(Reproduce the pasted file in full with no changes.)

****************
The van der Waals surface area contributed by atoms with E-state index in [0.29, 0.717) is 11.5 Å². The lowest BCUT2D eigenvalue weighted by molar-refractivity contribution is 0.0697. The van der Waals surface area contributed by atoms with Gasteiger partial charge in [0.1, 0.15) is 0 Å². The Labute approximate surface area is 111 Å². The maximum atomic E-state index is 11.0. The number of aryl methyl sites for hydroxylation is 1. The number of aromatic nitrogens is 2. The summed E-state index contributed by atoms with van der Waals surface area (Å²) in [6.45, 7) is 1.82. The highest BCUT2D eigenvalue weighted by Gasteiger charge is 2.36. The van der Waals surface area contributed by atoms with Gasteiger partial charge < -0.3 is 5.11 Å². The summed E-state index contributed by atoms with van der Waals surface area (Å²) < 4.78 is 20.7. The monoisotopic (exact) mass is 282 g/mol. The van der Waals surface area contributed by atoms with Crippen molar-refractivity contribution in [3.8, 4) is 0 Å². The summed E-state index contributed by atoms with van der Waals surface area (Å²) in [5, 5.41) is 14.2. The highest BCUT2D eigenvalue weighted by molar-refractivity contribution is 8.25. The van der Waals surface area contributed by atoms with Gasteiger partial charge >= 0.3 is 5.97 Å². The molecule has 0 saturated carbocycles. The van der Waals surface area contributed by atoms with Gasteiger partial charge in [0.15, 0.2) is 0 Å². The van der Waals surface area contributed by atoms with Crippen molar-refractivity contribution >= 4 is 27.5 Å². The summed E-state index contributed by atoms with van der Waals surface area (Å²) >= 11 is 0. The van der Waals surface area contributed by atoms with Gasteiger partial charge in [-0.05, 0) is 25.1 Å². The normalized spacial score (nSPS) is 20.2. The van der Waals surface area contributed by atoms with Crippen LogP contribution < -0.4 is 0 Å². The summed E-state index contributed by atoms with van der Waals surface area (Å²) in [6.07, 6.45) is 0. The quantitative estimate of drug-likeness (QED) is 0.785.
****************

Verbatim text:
The van der Waals surface area contributed by atoms with E-state index in [0.29, 0.717) is 11.5 Å². The lowest BCUT2D eigenvalue weighted by molar-refractivity contribution is 0.0697. The van der Waals surface area contributed by atoms with Gasteiger partial charge in [0.1, 0.15) is 0 Å². The Labute approximate surface area is 111 Å². The maximum atomic E-state index is 11.0. The number of aryl methyl sites for hydroxylation is 1. The number of aromatic nitrogens is 2. The summed E-state index contributed by atoms with van der Waals surface area (Å²) in [6.45, 7) is 1.82. The highest BCUT2D eigenvalue weighted by Gasteiger charge is 2.36. The van der Waals surface area contributed by atoms with Gasteiger partial charge < -0.3 is 5.11 Å². The summed E-state index contributed by atoms with van der Waals surface area (Å²) < 4.78 is 20.7. The monoisotopic (exact) mass is 282 g/mol. The van der Waals surface area contributed by atoms with Crippen molar-refractivity contribution in [3.8, 4) is 0 Å². The summed E-state index contributed by atoms with van der Waals surface area (Å²) in [5, 5.41) is 14.2. The highest BCUT2D eigenvalue weighted by molar-refractivity contribution is 8.25. The van der Waals surface area contributed by atoms with Gasteiger partial charge >= 0.3 is 5.97 Å². The molecule has 0 saturated carbocycles. The van der Waals surface area contributed by atoms with Gasteiger partial charge in [0.15, 0.2) is 0 Å². The van der Waals surface area contributed by atoms with Crippen molar-refractivity contribution >= 4 is 27.5 Å². The summed E-state index contributed by atoms with van der Waals surface area (Å²) >= 11 is 0. The van der Waals surface area contributed by atoms with Gasteiger partial charge in [-0.05, 0) is 25.1 Å². The normalized spacial score (nSPS) is 20.2. The van der Waals surface area contributed by atoms with Crippen LogP contribution < -0.4 is 0 Å². The summed E-state index contributed by atoms with van der Waals surface area (Å²) in [6.07, 6.45) is 0. The quantitative estimate of drug-likeness (QED) is 0.785.